First Twelve Issues of Hutchings's Cornerstone California Promotional Magazine
Featuring articles published from June 1856 to July 1857, this book collates stories written to "picture California and California life." Hutchings published his magazine to cater to residents of the state, for whom he felt that the then-prevalent Pioneer was too literary for frontier families. As such, his tales focus on outdoor escapades, primarily centered in and around the Sierra Nevada Mountains of eastern California.
Hutchings here consolidates the first year's issues of his monthly magazine into a separately published volume. Each issue features a series of articles, including illustrations, as well as letters to the editor and other magazine paraphernalia. The book includes an index and title page at the front.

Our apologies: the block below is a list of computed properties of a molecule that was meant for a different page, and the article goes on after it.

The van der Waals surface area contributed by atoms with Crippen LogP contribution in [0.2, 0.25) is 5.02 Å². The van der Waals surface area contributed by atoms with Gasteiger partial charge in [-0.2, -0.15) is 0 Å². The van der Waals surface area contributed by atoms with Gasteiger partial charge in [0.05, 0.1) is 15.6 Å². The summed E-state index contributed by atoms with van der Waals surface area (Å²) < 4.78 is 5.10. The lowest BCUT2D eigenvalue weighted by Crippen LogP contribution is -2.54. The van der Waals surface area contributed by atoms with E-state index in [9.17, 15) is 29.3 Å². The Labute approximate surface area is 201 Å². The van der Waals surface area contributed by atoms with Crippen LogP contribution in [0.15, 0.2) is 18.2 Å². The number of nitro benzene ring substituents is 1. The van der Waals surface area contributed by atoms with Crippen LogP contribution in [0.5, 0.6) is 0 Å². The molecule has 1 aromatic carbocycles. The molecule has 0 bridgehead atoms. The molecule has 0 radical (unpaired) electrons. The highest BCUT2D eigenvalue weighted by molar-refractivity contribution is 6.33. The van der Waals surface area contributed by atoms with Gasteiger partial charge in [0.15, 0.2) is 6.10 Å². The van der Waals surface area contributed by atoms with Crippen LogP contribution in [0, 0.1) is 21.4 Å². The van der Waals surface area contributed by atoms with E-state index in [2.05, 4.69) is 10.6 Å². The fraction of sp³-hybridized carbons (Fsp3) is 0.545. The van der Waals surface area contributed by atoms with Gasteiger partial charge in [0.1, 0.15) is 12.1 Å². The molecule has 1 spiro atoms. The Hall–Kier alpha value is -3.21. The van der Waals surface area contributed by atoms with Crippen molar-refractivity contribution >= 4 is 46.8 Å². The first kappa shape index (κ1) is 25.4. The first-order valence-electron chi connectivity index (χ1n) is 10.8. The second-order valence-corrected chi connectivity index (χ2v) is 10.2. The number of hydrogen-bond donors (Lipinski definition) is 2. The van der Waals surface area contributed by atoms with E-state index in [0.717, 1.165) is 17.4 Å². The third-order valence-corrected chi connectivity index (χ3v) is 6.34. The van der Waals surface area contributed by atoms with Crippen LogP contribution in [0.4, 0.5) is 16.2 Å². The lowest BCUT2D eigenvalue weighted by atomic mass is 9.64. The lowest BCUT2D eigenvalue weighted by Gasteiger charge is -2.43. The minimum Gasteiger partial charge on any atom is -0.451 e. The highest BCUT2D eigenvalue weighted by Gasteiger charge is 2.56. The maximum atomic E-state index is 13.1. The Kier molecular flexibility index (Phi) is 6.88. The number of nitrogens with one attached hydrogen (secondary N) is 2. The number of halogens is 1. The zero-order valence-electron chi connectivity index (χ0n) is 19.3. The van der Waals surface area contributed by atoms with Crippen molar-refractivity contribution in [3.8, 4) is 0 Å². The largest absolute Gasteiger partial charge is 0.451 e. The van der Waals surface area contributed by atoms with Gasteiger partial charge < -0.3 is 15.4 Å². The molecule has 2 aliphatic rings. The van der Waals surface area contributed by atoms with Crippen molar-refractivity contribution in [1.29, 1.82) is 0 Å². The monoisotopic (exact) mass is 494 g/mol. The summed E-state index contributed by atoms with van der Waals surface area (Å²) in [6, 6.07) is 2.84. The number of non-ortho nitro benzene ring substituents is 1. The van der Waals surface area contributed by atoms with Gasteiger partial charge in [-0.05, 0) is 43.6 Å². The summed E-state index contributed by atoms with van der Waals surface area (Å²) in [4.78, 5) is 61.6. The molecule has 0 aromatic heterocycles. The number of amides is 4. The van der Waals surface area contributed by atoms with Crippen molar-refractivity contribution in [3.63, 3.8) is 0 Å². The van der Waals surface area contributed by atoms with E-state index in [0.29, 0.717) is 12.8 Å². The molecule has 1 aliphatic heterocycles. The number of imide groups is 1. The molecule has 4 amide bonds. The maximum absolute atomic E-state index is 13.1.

Articles in the volume contain abundant information regarding the life and scenes of California in the era immediately following the Gold Rush. While many of detail stories of traveling in the Sierras (including the opening article which tells of a trip into the Yo-Ham-I-Te Valey), others describe more mundane aspects of life, such as how someone would go about minting a coin in San Francisco. As stated in the introduction, the goal of the volume is to publish "whatever is noble, manly, useful, intellectual, amusing and refining."
The Englishman James Hutchings arrived in California during the gold rush. While he failed to find large quantities of the ore, he gained enough to invest in starting a small printing business. The discovery of the Yosemite Valley by the Mariposa Battalion in 1852 inspired him to start publishing a frontier magazine. In 1855, he would hire guides to take him into the Valley, from which he drew inspiration for many of his articles. He would publish five volumes of his Illustrated California Magazine from 1855 to 1861.
An interesting early California work.